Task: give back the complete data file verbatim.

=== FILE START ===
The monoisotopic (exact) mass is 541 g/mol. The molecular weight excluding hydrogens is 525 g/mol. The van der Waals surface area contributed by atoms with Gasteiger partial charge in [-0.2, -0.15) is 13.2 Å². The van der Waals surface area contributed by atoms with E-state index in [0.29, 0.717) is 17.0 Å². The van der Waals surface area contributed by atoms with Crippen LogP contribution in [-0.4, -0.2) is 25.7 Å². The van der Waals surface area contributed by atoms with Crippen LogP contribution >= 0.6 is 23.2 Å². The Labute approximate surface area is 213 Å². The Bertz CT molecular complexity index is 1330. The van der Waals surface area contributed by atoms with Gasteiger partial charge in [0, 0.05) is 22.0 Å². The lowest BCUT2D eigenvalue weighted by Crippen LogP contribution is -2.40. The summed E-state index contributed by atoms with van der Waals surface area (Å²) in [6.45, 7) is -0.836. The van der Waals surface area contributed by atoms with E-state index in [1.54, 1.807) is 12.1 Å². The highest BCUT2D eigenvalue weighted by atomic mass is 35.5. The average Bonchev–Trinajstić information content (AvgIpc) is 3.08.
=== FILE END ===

The monoisotopic (exact) mass is 541 g/mol. The molecular weight excluding hydrogens is 525 g/mol. The van der Waals surface area contributed by atoms with Gasteiger partial charge in [-0.2, -0.15) is 13.2 Å². The van der Waals surface area contributed by atoms with E-state index in [0.29, 0.717) is 17.0 Å². The van der Waals surface area contributed by atoms with Crippen LogP contribution in [-0.4, -0.2) is 25.7 Å². The van der Waals surface area contributed by atoms with Crippen LogP contribution >= 0.6 is 23.2 Å². The Labute approximate surface area is 213 Å². The Bertz CT molecular complexity index is 1330. The van der Waals surface area contributed by atoms with Gasteiger partial charge in [0, 0.05) is 22.0 Å². The lowest BCUT2D eigenvalue weighted by Crippen LogP contribution is -2.40. The summed E-state index contributed by atoms with van der Waals surface area (Å²) in [6.45, 7) is -0.836. The van der Waals surface area contributed by atoms with E-state index in [1.54, 1.807) is 12.1 Å². The highest BCUT2D eigenvalue weighted by atomic mass is 35.5. The average Bonchev–Trinajstić information content (AvgIpc) is 3.08.